“Nonbeing as the principle of finitude is non-being understood in its relative and dialectical character through which it becomes a constitutive factor of human being or Dasein himself. Anxiety in its disclosure of nothingness thus brings man to an awareness of his radical finitude, and what ever else is to be said of existentialist philosophy, it must be said that existentialism is an emphatic philosophy of human finitude. The principle of finitude is central to all the existentialist thinkers, and it emerges with particular emphasis in the philosophy of Heidegger. Heidegger interprets this philosophy of human finitude to be, at least in part, a legacy of Kant’s critical philosophy. With his emphasis on the finite character of human reason and his insight into the negativities of moral striving, Kant paved the way for the development of fundamental ontology formulated in terms of finite structures.”

Calvin O. Schrag, Existence and Freedom: Towards an Ontology of Human Finitude, pp. 73-74

According to Schrag, then, it seems that existentialism can be defined in terms of Weyl’s thesis of the categorical finiteness of man. If this is so, and existentialism is, “an emphatic philosophy of human finitude,” as Schrag said it was, it might still be possible to define another philosophical position, entirely parallel to existentialism, but which would reject the thesis of the categorical finiteness of man. What would we call this logical complement of existentialism? It doesn’t really matter what we call it, but I’m sure there must be a clever moniker that eludes me at the moment.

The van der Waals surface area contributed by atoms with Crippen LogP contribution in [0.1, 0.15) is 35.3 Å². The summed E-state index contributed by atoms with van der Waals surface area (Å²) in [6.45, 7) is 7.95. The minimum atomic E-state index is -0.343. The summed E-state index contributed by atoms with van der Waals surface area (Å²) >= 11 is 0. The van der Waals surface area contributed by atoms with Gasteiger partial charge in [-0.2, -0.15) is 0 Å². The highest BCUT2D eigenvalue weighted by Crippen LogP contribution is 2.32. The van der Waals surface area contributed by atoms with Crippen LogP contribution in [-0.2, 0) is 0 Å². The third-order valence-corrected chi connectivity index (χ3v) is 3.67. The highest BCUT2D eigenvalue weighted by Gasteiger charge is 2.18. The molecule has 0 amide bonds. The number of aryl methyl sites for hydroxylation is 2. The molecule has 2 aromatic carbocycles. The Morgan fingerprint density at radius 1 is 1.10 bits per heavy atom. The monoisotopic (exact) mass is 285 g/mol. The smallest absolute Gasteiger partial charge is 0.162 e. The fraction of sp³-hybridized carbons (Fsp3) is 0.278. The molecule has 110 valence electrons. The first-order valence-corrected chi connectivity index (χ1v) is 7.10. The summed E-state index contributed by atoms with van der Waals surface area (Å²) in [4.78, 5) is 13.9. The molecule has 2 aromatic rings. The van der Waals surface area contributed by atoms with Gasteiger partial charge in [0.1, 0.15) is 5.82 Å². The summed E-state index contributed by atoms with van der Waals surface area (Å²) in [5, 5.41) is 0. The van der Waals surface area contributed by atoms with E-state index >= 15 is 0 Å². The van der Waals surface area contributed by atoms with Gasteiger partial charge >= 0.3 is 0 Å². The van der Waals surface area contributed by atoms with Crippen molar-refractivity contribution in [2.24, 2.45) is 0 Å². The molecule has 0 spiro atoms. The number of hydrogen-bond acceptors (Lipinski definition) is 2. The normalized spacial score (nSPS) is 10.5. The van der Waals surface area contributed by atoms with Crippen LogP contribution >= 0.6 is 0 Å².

Although it doesn’t really matter what we would call the infinitistic complement of existentialism, it does matter that such a philosophy would reject finitism (and its tendency to commit the finality fallacy). With a slight change to Schrag’s formulation, we could say that the complement of existentialism imagined above would be an emphatic philosophy of human contingency. This is a position that I could endorse, even while I would continue to reject a philosophy of human finitude. And this formulation in terms of contingency is not necessarily at odds with non-Heideggerian existentialism.